The fawn farm, as the newspaper calls it, was part of a project created by the United States Forest Service in the Pisgah National Forest in North Carolina. Around 160 fawns were being “bottle-raised” in this establishment, and when they were grown, they would be freed in the mountains of North Georgia. The deer were definitely taken care of as the pictures show how the animals were fed, the type of equipment used to raise the deer, and the type of environment that the animals were confined to. It was really interesting to see how all this care and effort for such a tiny group of fawns would eventually create a massive herd of deer in northern Georgia and possibly even in present day Rome that could have contributed to the deer population on Berry’s campus. Needless to say, this is an important part of not only Berry College’s history, but of America’s history as well when focusing on the conservation of wildlife.

It’s really unbelievable that one can find a little bit of history, even if it seems insignificant, in everything they see, hear, or even touch. The buildings we pass by every day, that one tree we like to lounge by when we’re studying or reading for fun, maybe even that toilet stall on the second floor of Evans has some history behind it. Now, I’m not a hypocrite. I zone out and live in my own fantasy world as much as the next kid. I rock out to my music, pretend I’m a zombie slayer, and get sucked into virtual reality way too much for it to be healthy. But I realize how important it is to take off the headphones, take my eyes off the computer screen, and just take in the natural world that I’m surrounded by. And it’s a little sad but funny at the same time that a news article about a bunch of deer had to remind me to do so. We won’t know how important things around us are if we continue to ignore them or just zone out into our own little universes. Maybe it’s time to put down the phone and see what little piece of history you can find outside.


LOTW 26: The Continued Search

Since I have last written, not much has changed.  I have dropped my Chemistry major, realizing two majors that are both quite challenging independently are extremely difficult done at the same time.  There are now two more articles with the tag Christian Science Monitor, which I discovered is a news organization founded by Mary Baker Eddy.  She started it as an international newspaper in 1908.  The CSM has received seven Pulitzer Prizes to date.  Unfortunately this information did not lead me closer to the discovery of the beginning of the Science program at Berry.  So what have I done in spite of this?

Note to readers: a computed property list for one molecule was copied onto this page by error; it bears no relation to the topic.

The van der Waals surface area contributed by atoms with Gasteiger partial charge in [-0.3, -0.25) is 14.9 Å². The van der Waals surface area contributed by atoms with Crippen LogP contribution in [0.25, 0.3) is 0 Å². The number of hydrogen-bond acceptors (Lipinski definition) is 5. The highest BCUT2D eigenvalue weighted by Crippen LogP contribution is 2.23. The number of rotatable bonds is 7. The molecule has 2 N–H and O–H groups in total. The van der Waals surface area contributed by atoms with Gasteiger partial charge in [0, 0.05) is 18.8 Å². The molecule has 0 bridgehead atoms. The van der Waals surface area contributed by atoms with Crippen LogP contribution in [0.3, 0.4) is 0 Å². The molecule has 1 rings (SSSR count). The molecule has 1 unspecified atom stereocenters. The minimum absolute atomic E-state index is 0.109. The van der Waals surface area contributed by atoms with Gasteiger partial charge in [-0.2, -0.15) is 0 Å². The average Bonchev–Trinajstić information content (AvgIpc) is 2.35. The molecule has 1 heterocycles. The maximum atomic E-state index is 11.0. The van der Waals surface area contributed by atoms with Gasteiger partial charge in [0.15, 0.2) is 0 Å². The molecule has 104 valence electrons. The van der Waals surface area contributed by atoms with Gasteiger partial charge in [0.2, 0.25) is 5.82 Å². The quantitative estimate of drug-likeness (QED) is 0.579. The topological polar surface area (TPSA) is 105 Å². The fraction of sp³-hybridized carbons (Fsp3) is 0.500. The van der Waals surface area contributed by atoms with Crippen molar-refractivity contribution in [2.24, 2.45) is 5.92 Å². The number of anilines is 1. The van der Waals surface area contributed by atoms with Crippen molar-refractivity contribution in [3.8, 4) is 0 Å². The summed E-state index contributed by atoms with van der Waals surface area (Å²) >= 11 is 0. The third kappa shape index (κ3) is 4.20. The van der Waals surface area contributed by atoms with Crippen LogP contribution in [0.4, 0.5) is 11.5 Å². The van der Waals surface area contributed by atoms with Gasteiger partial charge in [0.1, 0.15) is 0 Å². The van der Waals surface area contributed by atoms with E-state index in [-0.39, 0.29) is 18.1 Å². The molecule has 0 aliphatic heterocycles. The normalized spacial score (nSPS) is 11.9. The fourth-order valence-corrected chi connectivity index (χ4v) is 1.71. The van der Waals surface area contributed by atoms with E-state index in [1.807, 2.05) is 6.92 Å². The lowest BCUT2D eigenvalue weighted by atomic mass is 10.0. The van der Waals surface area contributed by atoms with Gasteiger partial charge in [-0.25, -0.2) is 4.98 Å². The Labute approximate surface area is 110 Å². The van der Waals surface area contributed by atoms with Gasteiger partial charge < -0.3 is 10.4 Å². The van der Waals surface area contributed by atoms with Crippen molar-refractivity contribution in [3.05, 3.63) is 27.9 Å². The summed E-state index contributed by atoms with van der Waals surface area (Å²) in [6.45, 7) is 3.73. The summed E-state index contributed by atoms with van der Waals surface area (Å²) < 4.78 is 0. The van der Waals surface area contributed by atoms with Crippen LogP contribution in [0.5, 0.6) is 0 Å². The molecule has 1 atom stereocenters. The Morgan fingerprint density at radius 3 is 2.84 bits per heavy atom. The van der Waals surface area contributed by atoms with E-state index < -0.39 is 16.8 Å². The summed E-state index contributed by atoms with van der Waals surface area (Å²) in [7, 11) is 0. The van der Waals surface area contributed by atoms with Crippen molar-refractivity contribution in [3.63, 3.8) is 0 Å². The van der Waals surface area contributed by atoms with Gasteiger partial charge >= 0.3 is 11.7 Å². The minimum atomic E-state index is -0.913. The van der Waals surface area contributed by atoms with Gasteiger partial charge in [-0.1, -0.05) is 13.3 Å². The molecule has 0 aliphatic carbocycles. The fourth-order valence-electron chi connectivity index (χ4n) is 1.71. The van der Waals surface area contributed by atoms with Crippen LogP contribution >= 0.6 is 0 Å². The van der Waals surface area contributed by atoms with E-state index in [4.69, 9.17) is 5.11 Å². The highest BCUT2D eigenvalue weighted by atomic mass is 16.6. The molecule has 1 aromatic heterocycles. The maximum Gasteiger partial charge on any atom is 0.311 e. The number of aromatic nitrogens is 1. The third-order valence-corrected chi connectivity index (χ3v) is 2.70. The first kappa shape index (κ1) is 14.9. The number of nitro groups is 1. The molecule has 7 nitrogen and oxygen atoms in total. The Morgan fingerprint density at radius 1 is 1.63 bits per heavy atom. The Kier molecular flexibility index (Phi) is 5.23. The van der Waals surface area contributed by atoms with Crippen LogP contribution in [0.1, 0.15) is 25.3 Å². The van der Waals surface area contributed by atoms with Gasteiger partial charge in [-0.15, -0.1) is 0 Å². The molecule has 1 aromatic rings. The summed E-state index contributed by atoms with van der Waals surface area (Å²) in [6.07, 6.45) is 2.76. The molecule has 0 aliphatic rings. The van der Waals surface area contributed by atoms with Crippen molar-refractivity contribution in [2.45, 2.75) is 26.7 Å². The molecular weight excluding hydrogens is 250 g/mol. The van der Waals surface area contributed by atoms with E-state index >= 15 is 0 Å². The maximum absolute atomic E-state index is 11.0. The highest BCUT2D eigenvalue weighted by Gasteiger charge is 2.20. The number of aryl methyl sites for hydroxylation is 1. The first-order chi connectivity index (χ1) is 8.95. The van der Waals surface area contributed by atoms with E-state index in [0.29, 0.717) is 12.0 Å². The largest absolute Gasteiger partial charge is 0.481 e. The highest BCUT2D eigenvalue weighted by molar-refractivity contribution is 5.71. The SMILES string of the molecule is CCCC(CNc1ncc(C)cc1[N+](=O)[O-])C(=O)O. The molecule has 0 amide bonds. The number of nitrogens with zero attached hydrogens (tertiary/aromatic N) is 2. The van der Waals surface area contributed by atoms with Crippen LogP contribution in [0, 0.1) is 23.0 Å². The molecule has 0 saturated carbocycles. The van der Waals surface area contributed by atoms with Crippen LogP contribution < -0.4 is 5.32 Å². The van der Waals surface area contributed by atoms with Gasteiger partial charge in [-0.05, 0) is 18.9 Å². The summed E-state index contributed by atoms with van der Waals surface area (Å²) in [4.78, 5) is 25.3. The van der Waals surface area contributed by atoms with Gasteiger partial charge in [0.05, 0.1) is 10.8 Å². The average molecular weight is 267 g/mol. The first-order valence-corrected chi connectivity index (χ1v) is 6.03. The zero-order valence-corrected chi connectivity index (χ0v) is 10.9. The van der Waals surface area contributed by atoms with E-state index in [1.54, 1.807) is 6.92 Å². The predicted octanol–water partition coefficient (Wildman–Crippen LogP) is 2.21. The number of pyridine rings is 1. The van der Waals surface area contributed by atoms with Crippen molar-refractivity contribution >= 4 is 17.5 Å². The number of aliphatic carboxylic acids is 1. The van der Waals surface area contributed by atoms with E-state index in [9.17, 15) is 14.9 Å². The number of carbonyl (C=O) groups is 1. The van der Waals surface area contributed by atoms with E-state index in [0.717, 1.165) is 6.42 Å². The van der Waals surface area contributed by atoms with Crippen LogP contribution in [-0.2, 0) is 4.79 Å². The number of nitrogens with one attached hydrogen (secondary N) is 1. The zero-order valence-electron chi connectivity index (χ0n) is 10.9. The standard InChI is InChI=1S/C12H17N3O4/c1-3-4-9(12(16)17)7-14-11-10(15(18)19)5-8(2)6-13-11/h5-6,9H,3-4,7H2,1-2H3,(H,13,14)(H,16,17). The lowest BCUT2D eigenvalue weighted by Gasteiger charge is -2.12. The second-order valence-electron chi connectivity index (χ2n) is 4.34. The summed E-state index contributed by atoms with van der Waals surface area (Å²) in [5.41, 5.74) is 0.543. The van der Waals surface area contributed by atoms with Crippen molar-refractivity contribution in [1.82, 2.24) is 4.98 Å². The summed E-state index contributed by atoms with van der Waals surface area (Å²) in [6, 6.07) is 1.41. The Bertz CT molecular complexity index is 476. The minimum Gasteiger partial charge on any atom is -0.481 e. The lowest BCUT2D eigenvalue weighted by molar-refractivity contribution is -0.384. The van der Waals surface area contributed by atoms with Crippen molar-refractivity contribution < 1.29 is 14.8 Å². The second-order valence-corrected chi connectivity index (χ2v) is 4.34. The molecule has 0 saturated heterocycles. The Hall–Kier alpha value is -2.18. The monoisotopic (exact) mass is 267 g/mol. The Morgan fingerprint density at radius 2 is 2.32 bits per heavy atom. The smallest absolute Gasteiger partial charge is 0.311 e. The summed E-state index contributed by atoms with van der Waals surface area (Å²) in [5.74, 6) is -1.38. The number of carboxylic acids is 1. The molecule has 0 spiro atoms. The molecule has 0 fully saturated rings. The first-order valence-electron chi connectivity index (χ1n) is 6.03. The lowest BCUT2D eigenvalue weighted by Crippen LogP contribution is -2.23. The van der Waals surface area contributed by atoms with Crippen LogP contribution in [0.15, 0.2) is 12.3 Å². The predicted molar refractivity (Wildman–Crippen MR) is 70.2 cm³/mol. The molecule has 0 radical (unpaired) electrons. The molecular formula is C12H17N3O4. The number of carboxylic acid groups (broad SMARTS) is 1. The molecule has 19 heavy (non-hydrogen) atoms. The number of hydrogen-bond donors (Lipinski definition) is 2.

This semester we have applied the economic idea of specialization.  The idea behind specialization is having people focus on doing what they are most efficient at.  For example, say America can produce 20 tons of cotton or 5 tons of wheat, and Spain can produce 20 tons of wheat or 5 tons of cotton.  It is a lot more beneficial for America to just produce cotton and for Spain to just produce wheat, because then they are working as efficiently as possible so they can produce more and trade for what they need.  This principle applies to MBDA in that some of us are able to scan more documents in a couple hours than others are, and some of us are better at editing documents than others. Because of this, we have given people specific assignments for them to do during their work time, so that we can be as efficient as possible with our work.

My main job at MBDA now is to scan as many documents as possible.  While doing this I find some really interesting things that one would not find on the website.  When someone pulls up a document on the website, it is already in order and ready to be read straight through, but we do not typically find them this way.  The order of the pages in the early twentieth century is pretty obscure compared to how we do it today.  Whenever we write a card to someone today, we usually start on the left and go right, but it apparently was not always this way.  Whenever I find a document that is folded like a book, I have to take a few seconds to find the order in which to scan it.  Sometimes this can be easy.  When there are only one to three pages, I just have to look for the heading and the signature, but when there is a fourth page this becomes more of a challenge, especially when I come upon some of the unique handwriting of this time.  Sometimes I will find cards that when you open them up, you start on the right page and then go to the left page.  Sometimes you start on the front, go to the back, and then open up the card.  There are many different variations that these cards come in, which can be very interesting.

The handwriting is probably the most interesting aspect of the documents.  In a world where technology is becoming the norm, having to read someone’s handwriting is something that is not as common.  Unfortunately it is a skill that we are losing.  The handwriting in these documents is so sophisticated that I wonder how anyone could read these documents or ever was able to read them.  I wish I was able to read these documents more easily, because if I could then I could learn more about the history of this great school.  And if you don’t believe me about the problem with the handwriting, go to the website and search Emily Vanderbilt Hammond and then you’ll understand.  She has such unique handwriting and yet most people can’t read it.  Miss Berry loved her handwriting, but we just struggle to read it.

I hope you enjoy the material that is continuously being added to the website.  I will be working on getting more documents ready to be uploaded.